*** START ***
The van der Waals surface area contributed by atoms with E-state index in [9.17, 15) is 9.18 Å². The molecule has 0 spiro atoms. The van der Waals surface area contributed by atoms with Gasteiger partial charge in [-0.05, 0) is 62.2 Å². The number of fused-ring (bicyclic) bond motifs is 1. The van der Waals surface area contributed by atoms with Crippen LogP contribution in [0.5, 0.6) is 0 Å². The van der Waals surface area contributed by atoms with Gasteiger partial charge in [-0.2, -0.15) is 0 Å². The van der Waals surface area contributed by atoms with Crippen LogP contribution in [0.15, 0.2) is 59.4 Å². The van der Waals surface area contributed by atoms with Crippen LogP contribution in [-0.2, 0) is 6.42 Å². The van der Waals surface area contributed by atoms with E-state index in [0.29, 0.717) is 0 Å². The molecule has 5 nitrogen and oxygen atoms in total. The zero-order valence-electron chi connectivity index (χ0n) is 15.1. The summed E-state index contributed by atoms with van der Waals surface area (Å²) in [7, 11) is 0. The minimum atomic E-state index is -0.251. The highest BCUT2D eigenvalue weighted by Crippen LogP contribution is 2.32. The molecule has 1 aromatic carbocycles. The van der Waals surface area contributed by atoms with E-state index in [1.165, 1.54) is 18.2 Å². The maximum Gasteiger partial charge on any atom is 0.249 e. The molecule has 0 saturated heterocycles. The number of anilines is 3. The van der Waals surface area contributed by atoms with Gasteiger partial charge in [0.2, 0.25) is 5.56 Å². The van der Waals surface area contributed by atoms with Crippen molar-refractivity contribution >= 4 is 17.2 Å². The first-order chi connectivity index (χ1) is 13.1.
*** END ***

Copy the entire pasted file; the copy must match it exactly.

The van der Waals surface area contributed by atoms with E-state index in [9.17, 15) is 9.18 Å². The molecule has 0 spiro atoms. The van der Waals surface area contributed by atoms with Gasteiger partial charge in [-0.05, 0) is 62.2 Å². The number of fused-ring (bicyclic) bond motifs is 1. The van der Waals surface area contributed by atoms with Crippen LogP contribution in [0.5, 0.6) is 0 Å². The van der Waals surface area contributed by atoms with Gasteiger partial charge in [-0.2, -0.15) is 0 Å². The van der Waals surface area contributed by atoms with Crippen LogP contribution in [0.15, 0.2) is 59.4 Å². The van der Waals surface area contributed by atoms with Crippen LogP contribution in [-0.2, 0) is 6.42 Å². The van der Waals surface area contributed by atoms with E-state index in [0.29, 0.717) is 0 Å². The molecule has 5 nitrogen and oxygen atoms in total. The zero-order valence-electron chi connectivity index (χ0n) is 15.1. The summed E-state index contributed by atoms with van der Waals surface area (Å²) in [7, 11) is 0. The minimum atomic E-state index is -0.251. The highest BCUT2D eigenvalue weighted by Crippen LogP contribution is 2.32. The molecule has 1 aromatic carbocycles. The van der Waals surface area contributed by atoms with E-state index in [1.165, 1.54) is 18.2 Å². The maximum Gasteiger partial charge on any atom is 0.249 e. The molecule has 0 saturated heterocycles. The number of anilines is 3. The van der Waals surface area contributed by atoms with Gasteiger partial charge in [0.2, 0.25) is 5.56 Å². The van der Waals surface area contributed by atoms with Crippen molar-refractivity contribution >= 4 is 17.2 Å². The first-order chi connectivity index (χ1) is 13.1.